Monday’s To-do list:
Call local council and cancel dog permit in process for Teddy
Call the RSPCA and see how Teddy is coping.
An intended ‘Meet Teddy’ post on the heels of a ‘Dear Percy’ post has become another goodbye tale, and it has torn my heart in two. Sadly, Teddy is not suitable for our menagerie and our menagerie (of small, chase-able animals) is not suited for a dear dog with a keen and active prey instinct.
At the time we adopted him, Thursday of last week, this was not known to us, but in the days that followed it became apparent that he saw Lenni, Olive, and Misha as something to hunt rather than befriend or grow indifferent towards. We followed the training exercises for introducing a new dog to cats, practising on the cats’ terms when they were ready, and always supervised and with diverting dog treats in hand, but though Lenni and Misha, in particular, began stoutheartedly they quickly became wary of him. Even the more robust visiting neighbourhood cats, Frank, Millie, and Tommy, after a few close scrapes, heeded the warning. We tried to convince ourselves that it was just a big adjustment for all involved, but deep down, though neither of us gave it a voice, we knew it was never going to work, unless Teddy and the cats were kept zoned within our house, sharing the space in turns. As Teddy grew increasingly focused on fast-moving Lenni, he lunged at him and snapped on two occasions and it was only because we were both there that the outcome was not a tragic one for all involved.
When the cats were not in the room, he was the teddy bear languid and snuggly. The longhaired heartbreaker with black currant eyes. A shrunken polar bear. Easy to train, desperate to please, relaxed in our company: the quintessential man’s best friend and Voltaire’s "most faithful". This could work, we dreamed. We can do this, we thought. We’ll get there, with time. And more training. And besides, he’s adorable. Never ones to take the easy path, we rallied. In adopting Teddy, a six-year-old rescue dog, we were giving him the second chance he merited. In adopting Teddy, he became a physical symbol of our hope. And abandoning this hope has been one heavy millstone. Rationally, we understand that there was no way for it to work, for the cats to feel and be safe, for Teddy to flourish as the sweet dear he is, but in our hearts, we feel we’ve let Teddy down.
As the post-operative anaesthetic for his de-sexing wore off and he finished his course of antibiotics for kennel cough, Teddy also began to show lead aggression and he would snap at other dogs. Initially, we put it down to the steep learning curve we were all on, when not blaming ourselves. At home, on his own, he looked and was the teddy bear who loved belly rubs and to be brushed. Louise called the RSPCA about Teddy’s behaviour to see if there was anything in his case file in relation to how he was with other animals. It was then that we found out about his known socialisation issues with other dogs. This alone, this we could have worked with. Independent of the prey instinct towards cats, we could have got Teddy through the aggression towards other dogs with training. Treatable, just like his flea allergy and tendency to whimper if out of your sight.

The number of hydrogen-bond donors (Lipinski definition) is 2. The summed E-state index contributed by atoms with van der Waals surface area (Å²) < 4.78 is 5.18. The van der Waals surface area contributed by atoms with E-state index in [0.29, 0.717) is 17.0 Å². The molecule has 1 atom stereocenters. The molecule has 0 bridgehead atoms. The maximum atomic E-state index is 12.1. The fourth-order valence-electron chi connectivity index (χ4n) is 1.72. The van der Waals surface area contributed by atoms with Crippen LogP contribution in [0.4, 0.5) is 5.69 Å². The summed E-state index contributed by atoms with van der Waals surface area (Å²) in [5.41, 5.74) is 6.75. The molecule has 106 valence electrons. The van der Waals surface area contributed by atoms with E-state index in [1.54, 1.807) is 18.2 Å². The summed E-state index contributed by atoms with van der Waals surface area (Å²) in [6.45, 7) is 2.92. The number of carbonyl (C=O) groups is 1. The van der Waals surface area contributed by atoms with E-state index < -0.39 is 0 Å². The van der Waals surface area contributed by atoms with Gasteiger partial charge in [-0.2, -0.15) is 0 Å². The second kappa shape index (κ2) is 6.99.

On Saturday morning, we drove Teddy back to the RSPCA. Red-eyed from crying all night, we had to surrender Teddy and it was the hardest thing either of us has ever had to do. An affront to everything we believe about caring for animals and accepting responsibility, it remains an emotional yoke to bear. A kick in the guts, a constriction in the throat, grief is physically felt in the body. An anvil has been placed inside my chest cavity: the weight of guilt and love—but we’d adopted him, we surrendered him, legally, absolutely. The RSPCA staff and vollies were empathetic towards us and the whole unfortunate mess, assuring us it was as if we’d provided him with great foster care in his post-operative phase, but right now, to me, it feels like I’ve broken an animal’s trust. Though we know it was the only decision we could have made, in the best interests of Teddy (in the long term) and the menagerie we so desperately wanted him to be a part of, doing ‘the right thing’ was, and remains, so damn hard. Part of opening up your heart means you inevitably get hurt.
Teddy, we miss you. As I write this late on Saturday evening, I know you are alone in your kennel, crying and confused and scared. But I also know that the good and caring folk at the RSPCA will soon find you the right fit forever home you deserve*. If the comments you drew out from strangers are any indication—he’s just so cute!—this will be soon.
* Since writing this, Louise called the RSPCA to see how Teddy was doing and he is already on hold. His potential new owners are coming in to the shelter to see him today. It is such a sweet relief and we trust they’ll all be very happy together. In a home where he is the only dog, he’ll do just fine.